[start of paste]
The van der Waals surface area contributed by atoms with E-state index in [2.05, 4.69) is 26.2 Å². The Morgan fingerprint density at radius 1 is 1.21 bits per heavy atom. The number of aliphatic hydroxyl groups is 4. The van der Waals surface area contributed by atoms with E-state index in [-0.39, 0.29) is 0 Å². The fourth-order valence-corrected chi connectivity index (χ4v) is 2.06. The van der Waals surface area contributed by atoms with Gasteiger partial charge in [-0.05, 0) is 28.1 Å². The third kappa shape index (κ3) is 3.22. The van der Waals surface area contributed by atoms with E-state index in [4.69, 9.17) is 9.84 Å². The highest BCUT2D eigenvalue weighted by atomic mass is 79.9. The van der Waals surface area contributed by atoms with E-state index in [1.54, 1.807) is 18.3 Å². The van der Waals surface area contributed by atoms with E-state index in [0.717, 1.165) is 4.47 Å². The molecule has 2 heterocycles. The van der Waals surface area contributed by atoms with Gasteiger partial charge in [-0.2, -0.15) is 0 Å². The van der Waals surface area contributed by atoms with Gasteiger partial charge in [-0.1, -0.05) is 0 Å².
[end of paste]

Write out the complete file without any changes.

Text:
The van der Waals surface area contributed by atoms with E-state index in [2.05, 4.69) is 26.2 Å². The Morgan fingerprint density at radius 1 is 1.21 bits per heavy atom. The number of aliphatic hydroxyl groups is 4. The van der Waals surface area contributed by atoms with E-state index in [-0.39, 0.29) is 0 Å². The fourth-order valence-corrected chi connectivity index (χ4v) is 2.06. The van der Waals surface area contributed by atoms with Gasteiger partial charge in [-0.05, 0) is 28.1 Å². The third kappa shape index (κ3) is 3.22. The van der Waals surface area contributed by atoms with E-state index in [4.69, 9.17) is 9.84 Å². The highest BCUT2D eigenvalue weighted by atomic mass is 79.9. The van der Waals surface area contributed by atoms with E-state index in [1.54, 1.807) is 18.3 Å². The van der Waals surface area contributed by atoms with E-state index in [0.717, 1.165) is 4.47 Å². The molecule has 2 heterocycles. The van der Waals surface area contributed by atoms with Gasteiger partial charge in [-0.2, -0.15) is 0 Å². The van der Waals surface area contributed by atoms with Gasteiger partial charge in [-0.1, -0.05) is 0 Å².